BRAND: Some people said that the term limits were put in place because it was a way of cleaning house, that when you have politicians such as yourself in office for long periods of time, cronyism creeps in, corruption may creep in. And, in fact, you were investigated for many years by the FBI for corruption -never charged, never convicted. And you once said, you were quoted in an article as saying, this is politics, you punish your enemies and reward your friends.

Mr. BROWN: I don't know of any other way to govern in a democracy except to build a consensus. And you build a consensus with those people who, one, believe in you; two, who follow your advocacy; and three, who have the same commitment you have to doing what needs to be done to achieve a goal. Some people may call it cronyism, some people may call it deal-making, some people may call it working with your friends. Let me tell you, in a democracy, that's what you need to do.

BRAND: You were speaker of the assembly. You were in Sacramento for more than 30 years. You were San Francisco mayor for two terms. If you could point to one single accomplishment in all those years in public service as your proudest moment, what would it be?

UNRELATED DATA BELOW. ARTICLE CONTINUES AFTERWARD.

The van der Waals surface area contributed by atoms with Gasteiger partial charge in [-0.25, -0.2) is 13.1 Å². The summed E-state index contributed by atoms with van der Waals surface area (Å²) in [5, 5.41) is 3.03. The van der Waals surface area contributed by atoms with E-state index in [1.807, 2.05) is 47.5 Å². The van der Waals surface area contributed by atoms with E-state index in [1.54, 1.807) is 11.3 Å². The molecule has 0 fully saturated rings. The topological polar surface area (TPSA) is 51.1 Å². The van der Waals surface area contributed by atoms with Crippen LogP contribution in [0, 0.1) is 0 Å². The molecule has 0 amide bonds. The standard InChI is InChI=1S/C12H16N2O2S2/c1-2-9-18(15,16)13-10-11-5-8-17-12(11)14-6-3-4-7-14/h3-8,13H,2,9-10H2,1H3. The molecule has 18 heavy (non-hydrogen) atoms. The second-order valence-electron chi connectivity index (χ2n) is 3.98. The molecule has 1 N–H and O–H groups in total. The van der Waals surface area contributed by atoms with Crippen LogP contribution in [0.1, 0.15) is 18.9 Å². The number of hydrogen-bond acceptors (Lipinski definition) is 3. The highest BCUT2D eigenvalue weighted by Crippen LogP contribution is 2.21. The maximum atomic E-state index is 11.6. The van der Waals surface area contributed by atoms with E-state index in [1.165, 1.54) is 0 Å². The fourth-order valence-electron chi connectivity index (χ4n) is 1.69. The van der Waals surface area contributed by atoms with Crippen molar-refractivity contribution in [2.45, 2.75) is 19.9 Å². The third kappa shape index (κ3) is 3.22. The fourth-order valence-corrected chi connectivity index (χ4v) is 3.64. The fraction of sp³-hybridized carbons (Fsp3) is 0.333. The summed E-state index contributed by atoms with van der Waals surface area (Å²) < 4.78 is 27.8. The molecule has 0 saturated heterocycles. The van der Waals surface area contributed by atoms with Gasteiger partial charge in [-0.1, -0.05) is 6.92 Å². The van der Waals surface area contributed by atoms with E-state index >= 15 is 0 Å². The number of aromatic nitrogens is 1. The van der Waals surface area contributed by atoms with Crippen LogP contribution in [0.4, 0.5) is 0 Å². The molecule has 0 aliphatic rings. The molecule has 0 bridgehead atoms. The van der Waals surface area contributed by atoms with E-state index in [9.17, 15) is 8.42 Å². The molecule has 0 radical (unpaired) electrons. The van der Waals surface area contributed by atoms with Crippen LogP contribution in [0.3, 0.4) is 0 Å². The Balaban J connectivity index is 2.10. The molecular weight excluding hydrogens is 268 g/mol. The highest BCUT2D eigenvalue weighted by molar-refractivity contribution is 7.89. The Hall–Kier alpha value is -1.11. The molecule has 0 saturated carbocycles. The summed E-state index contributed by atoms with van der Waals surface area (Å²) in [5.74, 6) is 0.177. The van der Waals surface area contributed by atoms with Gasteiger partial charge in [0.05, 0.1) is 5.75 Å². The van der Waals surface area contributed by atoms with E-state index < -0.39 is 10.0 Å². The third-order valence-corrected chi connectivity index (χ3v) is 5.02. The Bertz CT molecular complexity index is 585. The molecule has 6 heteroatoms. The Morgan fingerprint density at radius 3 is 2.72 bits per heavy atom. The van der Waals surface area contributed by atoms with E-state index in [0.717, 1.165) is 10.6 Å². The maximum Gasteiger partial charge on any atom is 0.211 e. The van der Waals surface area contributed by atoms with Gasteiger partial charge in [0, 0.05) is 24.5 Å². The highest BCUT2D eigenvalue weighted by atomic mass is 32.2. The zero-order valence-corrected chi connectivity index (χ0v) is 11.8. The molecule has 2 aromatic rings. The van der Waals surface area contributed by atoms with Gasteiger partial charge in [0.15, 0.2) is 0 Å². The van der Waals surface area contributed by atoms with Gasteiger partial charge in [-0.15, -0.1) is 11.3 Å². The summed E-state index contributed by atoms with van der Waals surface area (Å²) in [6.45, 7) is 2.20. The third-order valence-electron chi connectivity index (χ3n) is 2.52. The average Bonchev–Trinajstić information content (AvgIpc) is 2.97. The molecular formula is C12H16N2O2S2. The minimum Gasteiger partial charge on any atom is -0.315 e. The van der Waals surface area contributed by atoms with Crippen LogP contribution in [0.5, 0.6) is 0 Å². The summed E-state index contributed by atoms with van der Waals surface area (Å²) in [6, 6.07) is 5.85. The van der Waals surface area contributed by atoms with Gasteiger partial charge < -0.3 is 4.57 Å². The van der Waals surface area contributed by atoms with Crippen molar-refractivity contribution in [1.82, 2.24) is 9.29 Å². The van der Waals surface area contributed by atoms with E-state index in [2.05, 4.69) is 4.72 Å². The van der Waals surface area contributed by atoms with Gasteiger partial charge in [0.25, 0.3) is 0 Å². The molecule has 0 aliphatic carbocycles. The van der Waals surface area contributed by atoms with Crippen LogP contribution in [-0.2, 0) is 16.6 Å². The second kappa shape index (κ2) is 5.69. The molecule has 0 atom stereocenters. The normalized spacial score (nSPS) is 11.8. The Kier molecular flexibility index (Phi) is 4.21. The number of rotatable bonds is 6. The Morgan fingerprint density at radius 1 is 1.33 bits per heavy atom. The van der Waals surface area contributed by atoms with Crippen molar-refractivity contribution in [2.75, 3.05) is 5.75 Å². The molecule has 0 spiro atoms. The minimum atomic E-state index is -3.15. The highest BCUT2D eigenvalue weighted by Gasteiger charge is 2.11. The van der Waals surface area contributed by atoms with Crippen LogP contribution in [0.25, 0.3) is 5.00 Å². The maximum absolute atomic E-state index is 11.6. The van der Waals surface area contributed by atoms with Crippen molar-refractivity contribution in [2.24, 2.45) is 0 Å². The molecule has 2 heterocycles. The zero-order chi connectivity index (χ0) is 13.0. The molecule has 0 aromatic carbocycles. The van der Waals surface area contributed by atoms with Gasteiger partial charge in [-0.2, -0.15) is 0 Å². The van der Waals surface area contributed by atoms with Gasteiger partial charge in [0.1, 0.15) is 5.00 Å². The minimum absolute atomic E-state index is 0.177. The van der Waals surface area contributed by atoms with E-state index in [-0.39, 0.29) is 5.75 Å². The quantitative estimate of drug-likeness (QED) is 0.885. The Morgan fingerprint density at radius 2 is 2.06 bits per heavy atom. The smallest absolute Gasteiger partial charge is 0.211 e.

Mr. BROWN: There would never be an occasion when I could point to only one thing in the almost 40 years of my holding public office.

BRAND: But what about accomplishments in terms of legislative achievements?

Mr. BROWN: That's too many in 40 years. There's no single one.

BRAND: Pick one, just one you really like. Just one.

Mr. BROWN: There could - no, there could never be one.

(Soundbite of laughter)

Mr. BROWN: There never could be just one. You'd have to take my career year by year - and in some cases, month by month. I don't think you could find anything that would singularly reflect the true nature of a 40-year career, at my level.

BRAND: You grew up in Texas, but you've lived in California for most of your life and in fact, you are synonymous with California politics. I'm wondering, what does California mean to you? When you say I'm a Californian, what does that mean to you?

Mr. BROWN: California afforded me the opportunity to have a career in the world of public service. This is a nation-state. This is a place in which every kind of activity one may wish to engage in, can be engaged in. Every aspect of what one would hope to be exposed to worldwide is virtually available here in California. You really don't have to leave to achieve, to indulge or to experience. That's what California means to me.

BRAND: Willie Brown, longtime political power broker in California, now trying to groom the next generation of California politicians at the new Willie L. Brown Jr. Leadership Center at San Francisco State University.

Willie Brown, thank you very much for speaking with us today.

Mr. BROWN: Thank you.

BRAND: And to see photos of Willie Brown and just a few of the hats in his collection, go to our Web site, npr.org.